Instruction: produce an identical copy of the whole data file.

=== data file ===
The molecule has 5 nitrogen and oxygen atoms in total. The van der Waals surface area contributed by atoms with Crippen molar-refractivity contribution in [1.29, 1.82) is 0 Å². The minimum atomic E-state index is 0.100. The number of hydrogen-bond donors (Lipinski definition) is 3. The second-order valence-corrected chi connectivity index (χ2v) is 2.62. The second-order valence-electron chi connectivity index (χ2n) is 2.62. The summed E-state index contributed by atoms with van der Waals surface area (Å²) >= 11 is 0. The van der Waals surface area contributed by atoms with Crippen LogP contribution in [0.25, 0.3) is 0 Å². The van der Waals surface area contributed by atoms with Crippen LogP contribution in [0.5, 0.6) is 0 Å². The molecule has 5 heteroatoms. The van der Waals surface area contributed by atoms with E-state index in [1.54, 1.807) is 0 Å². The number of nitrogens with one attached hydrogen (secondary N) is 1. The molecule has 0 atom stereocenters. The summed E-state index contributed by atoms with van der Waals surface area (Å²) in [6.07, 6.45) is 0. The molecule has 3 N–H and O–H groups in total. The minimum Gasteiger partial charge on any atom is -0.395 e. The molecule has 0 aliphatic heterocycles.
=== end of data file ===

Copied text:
The molecule has 5 nitrogen and oxygen atoms in total. The van der Waals surface area contributed by atoms with Crippen molar-refractivity contribution in [1.29, 1.82) is 0 Å². The minimum atomic E-state index is 0.100. The number of hydrogen-bond donors (Lipinski definition) is 3. The second-order valence-corrected chi connectivity index (χ2v) is 2.62. The second-order valence-electron chi connectivity index (χ2n) is 2.62. The summed E-state index contributed by atoms with van der Waals surface area (Å²) >= 11 is 0. The van der Waals surface area contributed by atoms with Crippen LogP contribution in [0.25, 0.3) is 0 Å². The van der Waals surface area contributed by atoms with Crippen LogP contribution in [0.5, 0.6) is 0 Å². The molecule has 5 heteroatoms. The van der Waals surface area contributed by atoms with E-state index in [1.54, 1.807) is 0 Å². The number of nitrogens with one attached hydrogen (secondary N) is 1. The molecule has 0 atom stereocenters. The summed E-state index contributed by atoms with van der Waals surface area (Å²) in [6.07, 6.45) is 0. The molecule has 3 N–H and O–H groups in total. The minimum Gasteiger partial charge on any atom is -0.395 e. The molecule has 0 aliphatic heterocycles.